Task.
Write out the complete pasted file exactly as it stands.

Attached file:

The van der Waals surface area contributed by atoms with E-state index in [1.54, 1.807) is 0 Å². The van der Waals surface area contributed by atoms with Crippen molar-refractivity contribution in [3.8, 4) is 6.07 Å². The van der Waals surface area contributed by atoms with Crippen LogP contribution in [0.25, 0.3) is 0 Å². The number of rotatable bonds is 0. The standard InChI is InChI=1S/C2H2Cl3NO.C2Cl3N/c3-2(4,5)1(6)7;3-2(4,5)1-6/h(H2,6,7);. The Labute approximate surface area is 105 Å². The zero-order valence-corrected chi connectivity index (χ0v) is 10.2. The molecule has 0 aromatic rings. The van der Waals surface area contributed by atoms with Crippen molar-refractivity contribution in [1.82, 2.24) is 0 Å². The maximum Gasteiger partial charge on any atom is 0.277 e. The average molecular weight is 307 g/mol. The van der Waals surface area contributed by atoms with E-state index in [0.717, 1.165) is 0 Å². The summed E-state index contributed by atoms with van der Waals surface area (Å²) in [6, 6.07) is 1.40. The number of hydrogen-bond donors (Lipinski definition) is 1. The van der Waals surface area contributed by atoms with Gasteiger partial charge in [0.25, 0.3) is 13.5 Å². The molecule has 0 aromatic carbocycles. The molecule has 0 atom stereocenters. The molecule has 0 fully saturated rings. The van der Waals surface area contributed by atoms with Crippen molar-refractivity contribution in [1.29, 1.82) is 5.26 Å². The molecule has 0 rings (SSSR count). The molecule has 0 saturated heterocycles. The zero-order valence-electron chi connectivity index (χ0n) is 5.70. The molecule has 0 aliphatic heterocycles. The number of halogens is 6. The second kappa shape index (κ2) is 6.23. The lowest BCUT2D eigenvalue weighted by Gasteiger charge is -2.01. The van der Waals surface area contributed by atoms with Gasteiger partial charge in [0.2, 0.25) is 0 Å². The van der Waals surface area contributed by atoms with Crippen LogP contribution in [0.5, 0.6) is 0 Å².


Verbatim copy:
The van der Waals surface area contributed by atoms with E-state index in [1.54, 1.807) is 0 Å². The van der Waals surface area contributed by atoms with Crippen molar-refractivity contribution in [3.8, 4) is 6.07 Å². The van der Waals surface area contributed by atoms with Crippen LogP contribution in [0.25, 0.3) is 0 Å². The number of rotatable bonds is 0. The standard InChI is InChI=1S/C2H2Cl3NO.C2Cl3N/c3-2(4,5)1(6)7;3-2(4,5)1-6/h(H2,6,7);. The Labute approximate surface area is 105 Å². The zero-order valence-corrected chi connectivity index (χ0v) is 10.2. The molecule has 0 aromatic rings. The van der Waals surface area contributed by atoms with Crippen molar-refractivity contribution in [1.82, 2.24) is 0 Å². The maximum Gasteiger partial charge on any atom is 0.277 e. The average molecular weight is 307 g/mol. The van der Waals surface area contributed by atoms with E-state index in [0.717, 1.165) is 0 Å². The summed E-state index contributed by atoms with van der Waals surface area (Å²) in [6, 6.07) is 1.40. The number of hydrogen-bond donors (Lipinski definition) is 1. The van der Waals surface area contributed by atoms with Gasteiger partial charge in [0.25, 0.3) is 13.5 Å². The molecule has 0 aromatic carbocycles. The molecule has 0 atom stereocenters. The molecule has 0 fully saturated rings. The van der Waals surface area contributed by atoms with Crippen molar-refractivity contribution in [1.29, 1.82) is 5.26 Å². The molecule has 0 rings (SSSR count). The molecule has 0 saturated heterocycles. The zero-order valence-electron chi connectivity index (χ0n) is 5.70. The molecule has 0 aliphatic heterocycles. The number of halogens is 6. The second kappa shape index (κ2) is 6.23. The lowest BCUT2D eigenvalue weighted by Gasteiger charge is -2.01. The van der Waals surface area contributed by atoms with Gasteiger partial charge in [0.2, 0.25) is 0 Å². The van der Waals surface area contributed by atoms with Crippen LogP contribution in [0.5, 0.6) is 0 Å².